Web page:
Now US-backed forces in Syria are on the hunt for ISIS fighters

The U.S.-led coalition to defeat the Islamic State of Iraq and Syria continues to support Syrian Democratic Forces as they pressure ISIS by advancing toward the confluence of the Kabul and Euphrates River valleys, said Army Col. Ryan S. Dillon, spokesman for Combined Joint Task Force Operation Inherent Resolve, on Nov. 14.

More than 1,500 square miles of formerly ISIS-held territory has been liberated since the beginning of operations in September, Dillon said from Baghdad during a teleconference with reporters in the Pentagon.

“The coalition continues supporting our Syrian partners through surveillance and combat advice, as well as more than 40 precision strikes in the past week targeting ISIS fighters, weapons, logistics, and command nodes,” Dillon said.

He added, “We will continue to deprive ISIS remnants of their resources in safehavens and continue our defeat-ISIS mission so long as they pose a threat.”

U.S. Army paratroopers, deployed in support of Combined Joint Task Force -- Operation Inherent Resolve and assigned to the 37th Engineer Battalion, 2nd Brigade Combat Team, 82nd Airborne Division, pose for a photograph at a demolition site after conducting annual demolition training near Qayyarah West Airfield, Iraq, July 23, 2017. (U.S. Army photo by Cpl. Rachel Diehm)

U.S. Army paratroopers, deployed in support of Combined Joint Task Force — Operation Inherent Resolve and assigned to the 37th Engineer Battalion, 2nd Brigade Combat Team, 82nd Airborne Division, pose for a photograph at a demolition site after conducting annual demolition training near Qayyarah West Airfield, Iraq, July 23, 2017. (U.S. Army photo by Cpl. Rachel Diehm)

The fielding and training of police and security forces, such as the Raqqa Internal Security Force, “will grow in importance as ISIS’ conventional force continues to face defeat and reverts to its terrorist roots,” Dillon said.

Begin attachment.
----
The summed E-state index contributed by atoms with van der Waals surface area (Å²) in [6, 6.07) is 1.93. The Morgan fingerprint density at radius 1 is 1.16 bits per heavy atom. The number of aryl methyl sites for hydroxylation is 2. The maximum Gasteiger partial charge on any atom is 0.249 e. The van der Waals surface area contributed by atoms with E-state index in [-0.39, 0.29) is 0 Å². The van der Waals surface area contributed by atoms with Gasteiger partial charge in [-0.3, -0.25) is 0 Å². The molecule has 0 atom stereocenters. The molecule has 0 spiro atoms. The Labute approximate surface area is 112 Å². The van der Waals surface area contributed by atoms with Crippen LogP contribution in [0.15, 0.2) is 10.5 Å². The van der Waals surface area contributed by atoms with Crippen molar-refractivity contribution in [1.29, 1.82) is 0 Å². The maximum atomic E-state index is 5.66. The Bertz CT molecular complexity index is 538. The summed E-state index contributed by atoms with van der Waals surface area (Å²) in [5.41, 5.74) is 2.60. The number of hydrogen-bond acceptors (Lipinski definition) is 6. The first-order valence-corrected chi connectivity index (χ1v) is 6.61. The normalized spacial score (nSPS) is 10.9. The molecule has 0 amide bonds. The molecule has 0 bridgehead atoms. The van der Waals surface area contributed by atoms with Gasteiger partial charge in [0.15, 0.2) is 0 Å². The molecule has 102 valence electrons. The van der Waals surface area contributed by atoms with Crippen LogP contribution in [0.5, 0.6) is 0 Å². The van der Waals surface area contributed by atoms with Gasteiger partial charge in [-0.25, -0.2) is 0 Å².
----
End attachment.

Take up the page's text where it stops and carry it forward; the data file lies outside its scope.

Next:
Supporting Partners

“The coalition will continue to support our partners’ needs for effective forces tailored to meet the needs of the Syrian and Iraqi people,” he added.

As war debris is carefully cleared, residents can begin to return home, the spokesman said. This week, with coalition-enabled efforts, nearly 8,000 civilians were returned to their homes in Meshlib, Syria, after the SDF declared the area clear, he added.

Additionally, the inclusive and locally governed Raqqa Civil Council has led the way in public health, safety, economic, and educational efforts in the area, with ongoing support from the coalition, Dillon said.

SDF fighters among rubble in Raqqa. Photo from VOA. ISIS left Raqqa is an awful state in its wake.

SDF fighters among rubble in Raqqa. (Photo from VOA)

“Many of these stabilization efforts in Syria are coordinated through the U.S. State Department’s Syrian Transition Assistance and Response Team — or START — in support of these locally led civil councils,” he said.

Iraq Operations

Moving to Iraq, Iraqi security forces continue in their clearance of western Anbar province, targeting ISIS in their final remaining holdouts in that nation, Dillon noted.

In the past week, the ISF completed back-clearance operations in Qaim, eliminating ISIS weapons caches, including improvised explosive devices and mortars, he said.

“As the ISF secure and hold these recently cleared areas, they also continue their advance against ISIS in the city of Rawah,” Dillon said. “As with all these operations, planned and executed by the capable ISF, the coalition continues to provide intelligence, advice, and support.”

Iraqi security forces walk to a checkpoint training area at Camp Taji, Iraq, Oct. 7, 2017. (Army photo by Spc. Alexander Holmes.)

Iraqi security forces walk to a checkpoint training area at Camp Taji, Iraq, Oct. 7, 2017. (Army photo by Spc. Alexander Holmes.)

The coalition conducted six strikes against ISIS in Rawah in the past week, targeting tactical units and fighting positions, he added.

“As with Syria, areas liberated of ISIS [in Iraq] still require attention to ensure lasting security, and to set conditions for long-term stabilization,” Dillon said. “Therefore, we continue supporting development of our ISF partner forces. At the same time, the global coalition is working with the government of Iraq to support various economic and education initiatives.”

Across Iraq, the coalition sees progress and stabilization, the spokesman said.

“To consolidate and secure these gains, we must remain committed to ensuring long-term security which will require the united efforts of our Iraqi security forces partners and the global coalition,” Dillon said.

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